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China formally arrests 2 Canadians on state secrets charges
Beijing, May 16 - China has formally arrested two Canadians - who had already been detained for over five months - on charges of gathering, supplying and trading in state secrets with foreign powers in a move likely to ratchet up tensions between Beijing and Ottawa.
Businessman Michael Spavor has been charged with "stealing and providing intelligence for foreign forces" and former diplomat Michael Kovrig has been accused of "gathering state secrets and intelligence for foreign forces", the Chinese government said on Thursday.
"China has taken compulsory measures against those individuals according to law. Everything in China is done according to law and we hope Canada doesn't interfere with other countries' laws and won't make irresponsible remarks about China's judicial proceedings," said Foreign Ministry spokesperson Lu Kang.
According to Lu, the Chinese authorities began the investigations as per their rules and regulations and the rights of the accused would be ensured, Efe news reported.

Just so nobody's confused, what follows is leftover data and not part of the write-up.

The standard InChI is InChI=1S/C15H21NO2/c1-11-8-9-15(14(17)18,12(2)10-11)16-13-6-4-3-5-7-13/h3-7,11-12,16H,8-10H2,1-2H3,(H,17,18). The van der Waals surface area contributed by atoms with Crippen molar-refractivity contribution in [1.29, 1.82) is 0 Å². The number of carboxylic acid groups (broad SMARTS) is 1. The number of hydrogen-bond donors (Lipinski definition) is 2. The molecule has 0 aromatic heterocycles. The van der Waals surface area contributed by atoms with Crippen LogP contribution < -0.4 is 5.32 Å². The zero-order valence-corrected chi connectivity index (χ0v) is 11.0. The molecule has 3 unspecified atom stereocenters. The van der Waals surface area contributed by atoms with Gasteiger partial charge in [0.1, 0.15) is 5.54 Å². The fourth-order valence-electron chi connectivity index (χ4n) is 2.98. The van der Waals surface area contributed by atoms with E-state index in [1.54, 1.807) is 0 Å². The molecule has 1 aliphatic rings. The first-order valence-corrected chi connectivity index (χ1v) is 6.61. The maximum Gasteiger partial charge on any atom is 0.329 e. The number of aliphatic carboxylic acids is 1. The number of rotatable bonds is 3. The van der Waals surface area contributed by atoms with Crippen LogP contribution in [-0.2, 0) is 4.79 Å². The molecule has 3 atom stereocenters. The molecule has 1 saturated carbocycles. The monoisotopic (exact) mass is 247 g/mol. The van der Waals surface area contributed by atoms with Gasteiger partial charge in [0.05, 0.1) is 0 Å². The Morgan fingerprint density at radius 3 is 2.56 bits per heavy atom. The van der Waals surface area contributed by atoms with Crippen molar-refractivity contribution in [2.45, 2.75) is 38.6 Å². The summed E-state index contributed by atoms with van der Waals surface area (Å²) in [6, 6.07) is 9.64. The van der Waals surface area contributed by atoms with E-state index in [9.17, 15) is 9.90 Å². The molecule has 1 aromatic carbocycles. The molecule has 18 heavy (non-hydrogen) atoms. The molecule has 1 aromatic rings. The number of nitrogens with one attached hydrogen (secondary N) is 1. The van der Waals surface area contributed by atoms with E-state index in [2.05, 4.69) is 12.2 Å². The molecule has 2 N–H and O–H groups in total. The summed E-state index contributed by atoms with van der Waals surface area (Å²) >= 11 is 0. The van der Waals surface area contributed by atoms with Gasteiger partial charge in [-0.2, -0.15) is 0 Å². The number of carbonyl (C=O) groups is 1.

The two men were arrested in December 2018 just after Canadian officials detained Chinese telecommunications giant Huawei's Chief Financial Officer Meng Wanzhou after the US activated an arrest warrant.
Washington believes that Meng has been involved in financial fraud and espionage linked to alleged breaches of US sanctions on Iran.
Although Beijing has avoided linking the two cases, analysts believe that China's move is a tit-for-tat countermeasure to pressure Canada into releasing Meng.
Meanwhile, the Canadian government has reiterated its concern over the fate of Kovrig and Spavor who went missing soon after they were interrogated by the Chinese authorities.
Spavor, 43, from Calgary, holds a degree in international relations and is among the few Westerners to have met and mingled with North Korean leader Kim Jong-un.
Spavor founded the Paektu Cultural Exchange, a firm with offices in London, Pyongyang, Beijing and the northeastern Chinese city of Yanji. It organizes, among other things, tourist visits to North Korea and exchange programmes.
Kovrig is a former diplomat who served in Beijing and the UN and was in charge of organizing Canadian Prime Minister Justin Trudeau's visit to China in December 2017.
At the time of his arrest, Kovrig was in China, working for the non-profit International Crisis Group.
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